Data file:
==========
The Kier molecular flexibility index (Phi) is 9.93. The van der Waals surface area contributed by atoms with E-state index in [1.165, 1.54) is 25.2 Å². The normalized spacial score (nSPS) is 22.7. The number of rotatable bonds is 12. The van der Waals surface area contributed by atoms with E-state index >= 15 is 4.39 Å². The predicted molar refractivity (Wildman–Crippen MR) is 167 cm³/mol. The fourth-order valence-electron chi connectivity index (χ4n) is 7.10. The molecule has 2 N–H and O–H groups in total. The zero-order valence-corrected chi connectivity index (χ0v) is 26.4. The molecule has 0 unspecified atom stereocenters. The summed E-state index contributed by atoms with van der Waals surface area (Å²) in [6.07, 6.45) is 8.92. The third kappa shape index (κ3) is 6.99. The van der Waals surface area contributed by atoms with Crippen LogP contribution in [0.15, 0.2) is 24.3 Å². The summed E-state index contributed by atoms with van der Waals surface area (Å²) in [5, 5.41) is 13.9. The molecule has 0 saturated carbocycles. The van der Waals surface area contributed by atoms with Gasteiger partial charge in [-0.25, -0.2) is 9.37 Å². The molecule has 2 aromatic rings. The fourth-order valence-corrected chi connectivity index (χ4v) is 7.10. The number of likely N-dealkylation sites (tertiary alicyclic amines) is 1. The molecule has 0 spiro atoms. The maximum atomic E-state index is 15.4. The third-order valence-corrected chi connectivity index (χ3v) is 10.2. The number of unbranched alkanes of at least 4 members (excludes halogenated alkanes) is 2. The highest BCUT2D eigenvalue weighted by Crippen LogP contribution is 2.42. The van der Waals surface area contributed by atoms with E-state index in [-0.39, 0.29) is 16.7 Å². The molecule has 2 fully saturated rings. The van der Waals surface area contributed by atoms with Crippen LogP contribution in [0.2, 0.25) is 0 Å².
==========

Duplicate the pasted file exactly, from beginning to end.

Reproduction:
The Kier molecular flexibility index (Phi) is 9.93. The van der Waals surface area contributed by atoms with E-state index in [1.165, 1.54) is 25.2 Å². The normalized spacial score (nSPS) is 22.7. The number of rotatable bonds is 12. The van der Waals surface area contributed by atoms with E-state index >= 15 is 4.39 Å². The predicted molar refractivity (Wildman–Crippen MR) is 167 cm³/mol. The fourth-order valence-electron chi connectivity index (χ4n) is 7.10. The molecule has 2 N–H and O–H groups in total. The zero-order valence-corrected chi connectivity index (χ0v) is 26.4. The molecule has 0 unspecified atom stereocenters. The summed E-state index contributed by atoms with van der Waals surface area (Å²) in [6.07, 6.45) is 8.92. The third kappa shape index (κ3) is 6.99. The van der Waals surface area contributed by atoms with Crippen LogP contribution in [0.15, 0.2) is 24.3 Å². The summed E-state index contributed by atoms with van der Waals surface area (Å²) in [5, 5.41) is 13.9. The molecule has 0 saturated carbocycles. The van der Waals surface area contributed by atoms with Gasteiger partial charge in [-0.25, -0.2) is 9.37 Å². The molecule has 2 aromatic rings. The fourth-order valence-corrected chi connectivity index (χ4v) is 7.10. The number of likely N-dealkylation sites (tertiary alicyclic amines) is 1. The molecule has 0 spiro atoms. The maximum atomic E-state index is 15.4. The third-order valence-corrected chi connectivity index (χ3v) is 10.2. The number of unbranched alkanes of at least 4 members (excludes halogenated alkanes) is 2. The highest BCUT2D eigenvalue weighted by Crippen LogP contribution is 2.42. The van der Waals surface area contributed by atoms with E-state index in [-0.39, 0.29) is 16.7 Å². The molecule has 2 fully saturated rings. The van der Waals surface area contributed by atoms with Crippen LogP contribution in [0.2, 0.25) is 0 Å².